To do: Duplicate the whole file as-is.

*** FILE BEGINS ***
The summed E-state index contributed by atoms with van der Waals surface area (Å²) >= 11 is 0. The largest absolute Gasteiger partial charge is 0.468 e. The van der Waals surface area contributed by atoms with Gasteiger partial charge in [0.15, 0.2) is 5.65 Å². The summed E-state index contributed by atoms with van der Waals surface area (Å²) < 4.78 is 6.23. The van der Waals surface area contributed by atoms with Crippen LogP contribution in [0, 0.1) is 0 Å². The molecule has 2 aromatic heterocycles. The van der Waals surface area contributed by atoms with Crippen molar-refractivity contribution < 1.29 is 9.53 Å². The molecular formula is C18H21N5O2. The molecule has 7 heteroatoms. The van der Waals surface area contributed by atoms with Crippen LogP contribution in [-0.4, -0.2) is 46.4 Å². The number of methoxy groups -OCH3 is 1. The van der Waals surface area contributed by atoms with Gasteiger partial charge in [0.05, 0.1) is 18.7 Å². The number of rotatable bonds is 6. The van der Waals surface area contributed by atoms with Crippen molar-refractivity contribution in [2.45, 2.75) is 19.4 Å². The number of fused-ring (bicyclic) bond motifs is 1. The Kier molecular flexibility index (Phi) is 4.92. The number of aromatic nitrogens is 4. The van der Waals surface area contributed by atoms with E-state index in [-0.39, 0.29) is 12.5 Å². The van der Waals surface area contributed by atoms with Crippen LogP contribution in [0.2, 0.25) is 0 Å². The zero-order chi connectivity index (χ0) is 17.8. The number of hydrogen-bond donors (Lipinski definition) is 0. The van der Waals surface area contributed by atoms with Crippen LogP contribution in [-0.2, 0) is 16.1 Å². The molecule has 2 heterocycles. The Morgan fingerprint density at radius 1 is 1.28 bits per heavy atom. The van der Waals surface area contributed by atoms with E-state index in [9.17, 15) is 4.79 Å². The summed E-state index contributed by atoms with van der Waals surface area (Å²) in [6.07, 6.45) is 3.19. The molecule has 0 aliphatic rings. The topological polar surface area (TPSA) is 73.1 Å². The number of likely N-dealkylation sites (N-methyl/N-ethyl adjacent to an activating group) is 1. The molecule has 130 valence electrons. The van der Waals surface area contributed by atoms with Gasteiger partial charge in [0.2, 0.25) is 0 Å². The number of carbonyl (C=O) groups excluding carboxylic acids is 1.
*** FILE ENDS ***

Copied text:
The summed E-state index contributed by atoms with van der Waals surface area (Å²) >= 11 is 0. The largest absolute Gasteiger partial charge is 0.468 e. The van der Waals surface area contributed by atoms with Gasteiger partial charge in [0.15, 0.2) is 5.65 Å². The summed E-state index contributed by atoms with van der Waals surface area (Å²) < 4.78 is 6.23. The van der Waals surface area contributed by atoms with Crippen LogP contribution in [0, 0.1) is 0 Å². The molecule has 2 aromatic heterocycles. The van der Waals surface area contributed by atoms with Crippen molar-refractivity contribution < 1.29 is 9.53 Å². The molecular formula is C18H21N5O2. The molecule has 7 heteroatoms. The van der Waals surface area contributed by atoms with Crippen LogP contribution in [-0.4, -0.2) is 46.4 Å². The number of methoxy groups -OCH3 is 1. The van der Waals surface area contributed by atoms with Gasteiger partial charge in [0.05, 0.1) is 18.7 Å². The number of rotatable bonds is 6. The van der Waals surface area contributed by atoms with Crippen molar-refractivity contribution in [2.45, 2.75) is 19.4 Å². The number of fused-ring (bicyclic) bond motifs is 1. The Kier molecular flexibility index (Phi) is 4.92. The number of aromatic nitrogens is 4. The van der Waals surface area contributed by atoms with E-state index in [-0.39, 0.29) is 12.5 Å². The van der Waals surface area contributed by atoms with Crippen LogP contribution in [0.2, 0.25) is 0 Å². The zero-order chi connectivity index (χ0) is 17.8. The number of hydrogen-bond donors (Lipinski definition) is 0. The van der Waals surface area contributed by atoms with Crippen LogP contribution in [-0.2, 0) is 16.1 Å². The molecule has 2 heterocycles. The Morgan fingerprint density at radius 1 is 1.28 bits per heavy atom. The van der Waals surface area contributed by atoms with E-state index in [9.17, 15) is 4.79 Å². The summed E-state index contributed by atoms with van der Waals surface area (Å²) in [6.07, 6.45) is 3.19. The molecule has 0 aliphatic rings. The topological polar surface area (TPSA) is 73.1 Å². The number of likely N-dealkylation sites (N-methyl/N-ethyl adjacent to an activating group) is 1. The molecule has 130 valence electrons. The van der Waals surface area contributed by atoms with Gasteiger partial charge in [0.2, 0.25) is 0 Å². The number of carbonyl (C=O) groups excluding carboxylic acids is 1.